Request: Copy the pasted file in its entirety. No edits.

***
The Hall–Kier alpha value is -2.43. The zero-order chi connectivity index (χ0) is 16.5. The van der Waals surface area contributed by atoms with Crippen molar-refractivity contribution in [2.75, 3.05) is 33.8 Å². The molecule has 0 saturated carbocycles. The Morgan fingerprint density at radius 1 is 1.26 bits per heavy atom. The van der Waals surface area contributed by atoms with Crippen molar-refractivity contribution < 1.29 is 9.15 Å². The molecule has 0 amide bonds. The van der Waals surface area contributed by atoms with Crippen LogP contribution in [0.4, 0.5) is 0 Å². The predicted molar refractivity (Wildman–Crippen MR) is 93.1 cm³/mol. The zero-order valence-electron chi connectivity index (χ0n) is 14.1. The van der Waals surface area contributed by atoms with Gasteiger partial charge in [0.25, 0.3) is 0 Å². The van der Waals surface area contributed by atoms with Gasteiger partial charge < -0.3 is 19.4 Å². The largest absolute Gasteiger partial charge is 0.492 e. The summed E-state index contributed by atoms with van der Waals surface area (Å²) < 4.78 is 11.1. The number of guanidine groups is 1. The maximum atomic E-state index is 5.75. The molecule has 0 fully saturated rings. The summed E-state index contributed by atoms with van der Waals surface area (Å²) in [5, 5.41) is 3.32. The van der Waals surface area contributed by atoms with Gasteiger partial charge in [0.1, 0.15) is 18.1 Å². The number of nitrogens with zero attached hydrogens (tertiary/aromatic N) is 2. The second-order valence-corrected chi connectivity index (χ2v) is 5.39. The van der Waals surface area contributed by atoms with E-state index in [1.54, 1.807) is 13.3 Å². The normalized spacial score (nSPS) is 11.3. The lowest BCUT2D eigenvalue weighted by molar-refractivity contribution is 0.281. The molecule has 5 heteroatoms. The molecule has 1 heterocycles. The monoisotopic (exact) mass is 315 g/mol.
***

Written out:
The Hall–Kier alpha value is -2.43. The zero-order chi connectivity index (χ0) is 16.5. The van der Waals surface area contributed by atoms with Crippen molar-refractivity contribution in [2.75, 3.05) is 33.8 Å². The molecule has 0 saturated carbocycles. The Morgan fingerprint density at radius 1 is 1.26 bits per heavy atom. The van der Waals surface area contributed by atoms with Crippen molar-refractivity contribution < 1.29 is 9.15 Å². The molecule has 0 amide bonds. The van der Waals surface area contributed by atoms with Crippen LogP contribution in [0.4, 0.5) is 0 Å². The predicted molar refractivity (Wildman–Crippen MR) is 93.1 cm³/mol. The zero-order valence-electron chi connectivity index (χ0n) is 14.1. The van der Waals surface area contributed by atoms with Gasteiger partial charge in [0.25, 0.3) is 0 Å². The van der Waals surface area contributed by atoms with Gasteiger partial charge < -0.3 is 19.4 Å². The largest absolute Gasteiger partial charge is 0.492 e. The summed E-state index contributed by atoms with van der Waals surface area (Å²) < 4.78 is 11.1. The number of guanidine groups is 1. The maximum atomic E-state index is 5.75. The molecule has 0 fully saturated rings. The summed E-state index contributed by atoms with van der Waals surface area (Å²) in [5, 5.41) is 3.32. The van der Waals surface area contributed by atoms with Gasteiger partial charge in [0.1, 0.15) is 18.1 Å². The number of nitrogens with zero attached hydrogens (tertiary/aromatic N) is 2. The second-order valence-corrected chi connectivity index (χ2v) is 5.39. The van der Waals surface area contributed by atoms with E-state index in [1.54, 1.807) is 13.3 Å². The normalized spacial score (nSPS) is 11.3. The lowest BCUT2D eigenvalue weighted by molar-refractivity contribution is 0.281. The molecule has 5 heteroatoms. The molecule has 1 heterocycles. The monoisotopic (exact) mass is 315 g/mol.